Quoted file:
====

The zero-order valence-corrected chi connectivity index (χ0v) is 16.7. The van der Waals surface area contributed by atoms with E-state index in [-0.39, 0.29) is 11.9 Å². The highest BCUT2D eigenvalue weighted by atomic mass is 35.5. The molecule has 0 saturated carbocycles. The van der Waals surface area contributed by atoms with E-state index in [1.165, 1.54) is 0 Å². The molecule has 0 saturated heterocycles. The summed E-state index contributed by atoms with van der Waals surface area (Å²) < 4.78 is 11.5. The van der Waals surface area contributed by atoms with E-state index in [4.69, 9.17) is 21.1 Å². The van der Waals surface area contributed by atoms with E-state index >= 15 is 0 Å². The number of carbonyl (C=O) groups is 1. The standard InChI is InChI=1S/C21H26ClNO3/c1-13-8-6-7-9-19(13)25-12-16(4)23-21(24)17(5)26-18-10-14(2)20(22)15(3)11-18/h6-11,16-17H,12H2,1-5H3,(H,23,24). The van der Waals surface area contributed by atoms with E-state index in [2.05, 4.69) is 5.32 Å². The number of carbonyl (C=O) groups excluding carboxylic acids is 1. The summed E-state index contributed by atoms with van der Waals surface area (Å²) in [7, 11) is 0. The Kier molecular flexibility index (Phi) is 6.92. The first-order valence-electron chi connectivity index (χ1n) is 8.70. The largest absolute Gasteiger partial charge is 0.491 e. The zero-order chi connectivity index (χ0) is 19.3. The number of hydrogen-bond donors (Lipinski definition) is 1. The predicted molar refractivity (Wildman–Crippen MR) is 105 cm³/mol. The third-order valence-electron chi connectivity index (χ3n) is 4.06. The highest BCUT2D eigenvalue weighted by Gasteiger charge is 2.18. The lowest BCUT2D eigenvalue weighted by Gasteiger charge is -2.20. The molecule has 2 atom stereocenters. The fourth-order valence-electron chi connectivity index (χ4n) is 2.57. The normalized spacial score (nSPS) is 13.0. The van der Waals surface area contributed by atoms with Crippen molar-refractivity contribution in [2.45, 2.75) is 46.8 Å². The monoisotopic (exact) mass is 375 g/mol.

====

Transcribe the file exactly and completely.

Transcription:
The zero-order valence-corrected chi connectivity index (χ0v) is 16.7. The van der Waals surface area contributed by atoms with E-state index in [-0.39, 0.29) is 11.9 Å². The highest BCUT2D eigenvalue weighted by atomic mass is 35.5. The molecule has 0 saturated carbocycles. The van der Waals surface area contributed by atoms with E-state index in [1.165, 1.54) is 0 Å². The molecule has 0 saturated heterocycles. The summed E-state index contributed by atoms with van der Waals surface area (Å²) < 4.78 is 11.5. The van der Waals surface area contributed by atoms with E-state index in [4.69, 9.17) is 21.1 Å². The van der Waals surface area contributed by atoms with E-state index >= 15 is 0 Å². The number of carbonyl (C=O) groups is 1. The standard InChI is InChI=1S/C21H26ClNO3/c1-13-8-6-7-9-19(13)25-12-16(4)23-21(24)17(5)26-18-10-14(2)20(22)15(3)11-18/h6-11,16-17H,12H2,1-5H3,(H,23,24). The van der Waals surface area contributed by atoms with E-state index in [2.05, 4.69) is 5.32 Å². The number of carbonyl (C=O) groups excluding carboxylic acids is 1. The summed E-state index contributed by atoms with van der Waals surface area (Å²) in [7, 11) is 0. The Kier molecular flexibility index (Phi) is 6.92. The first-order valence-electron chi connectivity index (χ1n) is 8.70. The largest absolute Gasteiger partial charge is 0.491 e. The zero-order chi connectivity index (χ0) is 19.3. The number of hydrogen-bond donors (Lipinski definition) is 1. The predicted molar refractivity (Wildman–Crippen MR) is 105 cm³/mol. The third-order valence-electron chi connectivity index (χ3n) is 4.06. The highest BCUT2D eigenvalue weighted by Gasteiger charge is 2.18. The lowest BCUT2D eigenvalue weighted by Gasteiger charge is -2.20. The molecule has 2 atom stereocenters. The fourth-order valence-electron chi connectivity index (χ4n) is 2.57. The normalized spacial score (nSPS) is 13.0. The van der Waals surface area contributed by atoms with Crippen molar-refractivity contribution in [2.45, 2.75) is 46.8 Å². The monoisotopic (exact) mass is 375 g/mol.